“a quaint concrete cubicle in which a man can barely sit, is displayed in the court-yard off the foyer of Ceylinco House. It is popularly accredited to have been the cell in which King Sri Wickrama Rajasingha was restrained- mind you, for nearly one year. On the face of the written word and evidence of once own eyes, the assumption is a travesty. The monument has no greater significance possibly than that of having been a sentry box set up at the gate-way to the adjoining garrison building erected by the British in 1875 (Echelon square buildings- now demolished)”

Thus R. L. Brohier claims that this was a guardhouse of the adjoining Echelon barracks. To further test this, the writer conducted a deeper inquiry using two approaches, one, to examine on the location of the site and two, to the nature of the building.

The first approach is an examination of the location of the site and its built history.

Figure 2 – Plan of 1904/5 from the National Archives. BLUE shows block with Darley Butler building; GREEN shows Dutch Hospital.

Between the timeline of the Dutch house and the present Ceylinco building on this block, is another building, that of the Darley Butler building owned by the company of the same name (plus some unidentified smaller buildings adjoining the east of Darley Butler building on the same block). Tracing the monument here could help fit it in a particular context.

By the 1860s, prior to the removal of the ramparts, the Darley Butler building had been established on the site as per an old photograph, and continued till 1960/61 when it was demolished during the building of the present Ceylinco House. The foundation for the present Ceylinco House was cut on 21st October 1955 and completed on 20th October 1962. As per figure 3, a 1960 aerial image, and comparing the ground plan with the 1904/5 map, the superstructure of the Ceylinco building was constructed on the south-east section of this block, while the Darley Butler building (on the northwest section of the block) remained standing. However it may have been demolished between 1961 and 1962 and would now comprise the area of the car park situated just behind the Ceylinco House.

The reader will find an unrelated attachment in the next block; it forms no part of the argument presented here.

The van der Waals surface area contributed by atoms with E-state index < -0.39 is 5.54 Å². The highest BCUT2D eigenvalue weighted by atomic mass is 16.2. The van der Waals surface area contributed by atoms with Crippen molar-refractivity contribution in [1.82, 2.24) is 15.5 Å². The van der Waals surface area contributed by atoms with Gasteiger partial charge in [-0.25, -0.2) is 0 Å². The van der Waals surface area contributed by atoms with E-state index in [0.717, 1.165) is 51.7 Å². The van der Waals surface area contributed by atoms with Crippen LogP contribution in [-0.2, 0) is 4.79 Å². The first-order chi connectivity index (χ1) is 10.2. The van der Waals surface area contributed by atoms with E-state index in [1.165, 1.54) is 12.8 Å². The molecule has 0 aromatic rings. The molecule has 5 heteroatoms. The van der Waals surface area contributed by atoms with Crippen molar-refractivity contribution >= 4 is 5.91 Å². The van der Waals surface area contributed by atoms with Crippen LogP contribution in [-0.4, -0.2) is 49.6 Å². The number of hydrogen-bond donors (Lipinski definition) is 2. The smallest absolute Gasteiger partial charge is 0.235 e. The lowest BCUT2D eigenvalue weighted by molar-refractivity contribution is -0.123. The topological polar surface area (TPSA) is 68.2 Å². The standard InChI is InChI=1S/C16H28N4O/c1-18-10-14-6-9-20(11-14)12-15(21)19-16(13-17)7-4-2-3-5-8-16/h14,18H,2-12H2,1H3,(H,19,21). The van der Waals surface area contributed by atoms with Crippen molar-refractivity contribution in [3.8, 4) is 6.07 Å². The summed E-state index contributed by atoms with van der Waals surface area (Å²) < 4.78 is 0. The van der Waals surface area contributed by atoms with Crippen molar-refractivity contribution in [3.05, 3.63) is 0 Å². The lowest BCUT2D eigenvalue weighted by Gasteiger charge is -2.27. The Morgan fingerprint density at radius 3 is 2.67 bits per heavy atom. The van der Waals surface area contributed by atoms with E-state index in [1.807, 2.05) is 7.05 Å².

Figure 3 - taken from the Baur’s building in 1960. RED circle shows the present monument (from book The Faithful Foreigner)

It is interesting to note here as mentioned in the book ‘When the going gets tough, the tough gets going: a history of Ceylinco Insurance’ that during the construction of the present Ceylinco House, within the eight foot deep foundation, there had been a viaduct about 6 ½ feet in height and also was found the remains of human bones without the skull; and also that architects confirmed that the Darley Butler building was built on the site of an old Dutch house.

Accordingly prior to the removal of the ramparts, to the northeast of this block was the Dutch Hospital, to the south the Middleburg bastion and to the southwest the Galle gate. After the removal of the ramparts, bordering this site to the south was the Echelon barracks.

Understanding the context of the Darley Butler building and the Ceylinco House, now the monument in its built context will be looked at. The map of 1904/5 of Colombo shows a small box shaped structure just bordering the Darley Butler building to the south, a closer examination of it from a much clearer map of 1938 showed this particular structure within the boundary of the Echelon barracks, it appears to have been a guardroom as there is an entrance to the barracks just by it facing Queen’s road.